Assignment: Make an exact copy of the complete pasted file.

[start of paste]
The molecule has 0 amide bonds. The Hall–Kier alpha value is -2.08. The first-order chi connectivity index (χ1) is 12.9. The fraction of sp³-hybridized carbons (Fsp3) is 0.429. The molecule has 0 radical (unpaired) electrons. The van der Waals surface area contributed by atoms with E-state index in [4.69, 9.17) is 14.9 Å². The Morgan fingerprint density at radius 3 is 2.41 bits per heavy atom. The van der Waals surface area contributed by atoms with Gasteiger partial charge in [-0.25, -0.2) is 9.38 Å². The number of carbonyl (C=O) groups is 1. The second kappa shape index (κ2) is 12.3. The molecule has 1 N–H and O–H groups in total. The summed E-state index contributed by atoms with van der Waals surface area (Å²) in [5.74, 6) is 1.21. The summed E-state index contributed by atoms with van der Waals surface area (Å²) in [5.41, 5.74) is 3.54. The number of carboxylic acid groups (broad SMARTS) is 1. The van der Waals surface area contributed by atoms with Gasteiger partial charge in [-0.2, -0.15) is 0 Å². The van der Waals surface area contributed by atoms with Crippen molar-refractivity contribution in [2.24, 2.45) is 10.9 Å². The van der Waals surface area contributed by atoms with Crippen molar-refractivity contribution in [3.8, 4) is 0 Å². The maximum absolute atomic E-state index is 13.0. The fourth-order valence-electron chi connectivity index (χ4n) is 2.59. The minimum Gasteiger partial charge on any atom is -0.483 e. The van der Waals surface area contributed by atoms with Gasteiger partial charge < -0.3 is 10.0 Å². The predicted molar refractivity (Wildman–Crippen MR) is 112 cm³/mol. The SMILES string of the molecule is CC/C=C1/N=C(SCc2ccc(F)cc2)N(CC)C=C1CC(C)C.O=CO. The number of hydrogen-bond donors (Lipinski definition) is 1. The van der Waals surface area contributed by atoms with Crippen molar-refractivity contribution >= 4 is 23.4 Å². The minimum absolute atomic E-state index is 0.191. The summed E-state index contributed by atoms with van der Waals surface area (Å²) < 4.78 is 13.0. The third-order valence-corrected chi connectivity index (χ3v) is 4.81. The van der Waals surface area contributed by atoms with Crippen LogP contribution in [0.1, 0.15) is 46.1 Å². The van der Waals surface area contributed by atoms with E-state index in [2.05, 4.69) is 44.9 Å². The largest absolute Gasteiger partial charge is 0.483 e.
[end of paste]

The molecule has 0 amide bonds. The Hall–Kier alpha value is -2.08. The first-order chi connectivity index (χ1) is 12.9. The fraction of sp³-hybridized carbons (Fsp3) is 0.429. The molecule has 0 radical (unpaired) electrons. The van der Waals surface area contributed by atoms with E-state index in [4.69, 9.17) is 14.9 Å². The Morgan fingerprint density at radius 3 is 2.41 bits per heavy atom. The van der Waals surface area contributed by atoms with Gasteiger partial charge in [-0.25, -0.2) is 9.38 Å². The number of carbonyl (C=O) groups is 1. The second kappa shape index (κ2) is 12.3. The molecule has 1 N–H and O–H groups in total. The summed E-state index contributed by atoms with van der Waals surface area (Å²) in [5.74, 6) is 1.21. The summed E-state index contributed by atoms with van der Waals surface area (Å²) in [5.41, 5.74) is 3.54. The number of carboxylic acid groups (broad SMARTS) is 1. The van der Waals surface area contributed by atoms with Gasteiger partial charge in [-0.2, -0.15) is 0 Å². The van der Waals surface area contributed by atoms with Crippen molar-refractivity contribution in [2.24, 2.45) is 10.9 Å². The van der Waals surface area contributed by atoms with Crippen molar-refractivity contribution in [3.8, 4) is 0 Å². The maximum absolute atomic E-state index is 13.0. The fourth-order valence-electron chi connectivity index (χ4n) is 2.59. The minimum Gasteiger partial charge on any atom is -0.483 e. The van der Waals surface area contributed by atoms with Gasteiger partial charge < -0.3 is 10.0 Å². The predicted molar refractivity (Wildman–Crippen MR) is 112 cm³/mol. The SMILES string of the molecule is CC/C=C1/N=C(SCc2ccc(F)cc2)N(CC)C=C1CC(C)C.O=CO. The number of hydrogen-bond donors (Lipinski definition) is 1. The van der Waals surface area contributed by atoms with Crippen molar-refractivity contribution >= 4 is 23.4 Å². The minimum absolute atomic E-state index is 0.191. The summed E-state index contributed by atoms with van der Waals surface area (Å²) < 4.78 is 13.0. The third-order valence-corrected chi connectivity index (χ3v) is 4.81. The van der Waals surface area contributed by atoms with Crippen LogP contribution in [0.1, 0.15) is 46.1 Å². The van der Waals surface area contributed by atoms with E-state index in [2.05, 4.69) is 44.9 Å². The largest absolute Gasteiger partial charge is 0.483 e.